Utilization of ultraviolet light harmless to the human body is being searched for to stop the spread of antibiotic resistant bacteria
The spread of resistant bacteria that antibiotics do not work spreads the concern that mass death will occur. Among various studies on how to face resistant bacteria, methods of killing resistant bacteria and virus by ultraviolet rays are being developed.
Far-UVC light: A new tool to control the spread of airborne-mediated microbial diseases | Scientific Reports
The fight against superbugs may have a promising new weapon
In a study announced in 2016, it was estimated that antibiotic-resistant bacteria are left as they are and the risk of depriving 10 million lives per year by 2050. Given that the number of people dying from cancer every year is about 8 million people, resistant bacteria may become more terrible for human beings than cancer in the future.
According to Centers for Disease Control and Prevention (American Disease Prevention and Control Center / CDC) , the number of people who are infected with antibiotic-resistant bacteria alone in the United States alone dies and exceeds 20,000 people per year, and a potential major disaster It is obvious that it is necessary to take some measures to stop it, but the effective countermeasures have not been found yet.
Meanwhile, the research team of Dr. David Brenner of Columbia University is developing a method to suppress infections such as resistant bacteria by UV light. Until now I knew that there was a bactericidal action on ultraviolet rays, but since it itself can give health problems such as skin cancer, it has not been used for sterilization purposes. Dr. Brenner found that he has discovered a very small spectrum range of ultraviolet light safe for the human body while having the ability to kill harmful bacteria.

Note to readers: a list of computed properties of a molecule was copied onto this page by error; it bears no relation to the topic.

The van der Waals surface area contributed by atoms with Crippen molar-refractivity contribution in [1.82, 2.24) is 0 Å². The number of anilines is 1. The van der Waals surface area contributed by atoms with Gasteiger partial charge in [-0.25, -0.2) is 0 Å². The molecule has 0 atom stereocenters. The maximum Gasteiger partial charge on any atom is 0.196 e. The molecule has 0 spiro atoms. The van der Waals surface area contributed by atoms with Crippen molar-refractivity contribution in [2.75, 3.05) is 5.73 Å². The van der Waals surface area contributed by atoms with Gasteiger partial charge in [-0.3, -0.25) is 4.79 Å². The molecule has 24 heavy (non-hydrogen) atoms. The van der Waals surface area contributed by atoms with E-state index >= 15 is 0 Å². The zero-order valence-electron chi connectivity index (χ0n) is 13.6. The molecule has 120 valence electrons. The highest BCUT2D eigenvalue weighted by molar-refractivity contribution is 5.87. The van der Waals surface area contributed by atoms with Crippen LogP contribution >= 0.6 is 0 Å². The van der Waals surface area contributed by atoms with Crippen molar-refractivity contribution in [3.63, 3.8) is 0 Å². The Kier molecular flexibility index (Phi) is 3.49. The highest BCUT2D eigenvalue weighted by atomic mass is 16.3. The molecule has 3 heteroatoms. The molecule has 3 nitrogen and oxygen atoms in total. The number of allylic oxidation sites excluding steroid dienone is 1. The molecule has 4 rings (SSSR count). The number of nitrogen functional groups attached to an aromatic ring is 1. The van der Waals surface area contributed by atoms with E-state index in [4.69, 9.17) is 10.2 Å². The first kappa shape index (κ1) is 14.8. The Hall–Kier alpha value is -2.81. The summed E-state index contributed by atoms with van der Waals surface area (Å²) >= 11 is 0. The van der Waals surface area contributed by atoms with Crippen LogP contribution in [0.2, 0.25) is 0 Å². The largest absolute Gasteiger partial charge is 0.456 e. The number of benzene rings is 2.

According to Dr. Brenner, ultraviolet radiation with this limited range of wavelengths can not penetrate even to the outermost layer of the skin because the wavelength is too short. Dr. Brenner believes that if the safety of this ultraviolet ray is confirmed, it can be used to kill viruses floating in the air such as influenza. Although this ultraviolet ray can not kill any pathogenic bacteria, it seems to be very effective for general virus such as influenza, measles, tuberculosis.
In addition, it is also considered to suppress infection by surgical operation. The most common route of infection with antibiotic-resistant bacteria spread is surgery, but it is expected to effectively kill resistant bacteria by applying ultraviolet rays to the site to be operated. It is also considered to provide a disinfecting effect by applying ultraviolet rays to a site where sensitivity is enhanced in the body, such as a site to insert a catheter.
Ultraviolet rays developed by Dr. Brenner are effective for stopping the spread of antibiotic resistant bacteria, but since ultraviolet rays are not effective against resistant bacteria infected once, it can not be said that it is a cure, and resistant bacteria It does not fundamentally eradicate itself. Since ultraviolet rays are not effective against resistant bacteria infected once, it can not be said to be a treatment method to the last. Dr. Alexander Karen of CDC's infectious disease specialist continues the development of a method to fight resistant bacteria, but it seems that it is the stage where basic work is needed to stop the infection to the minimum as yet, and resistant bacteria The long battle with has just begun.
in Science, Posted by darkhorse_log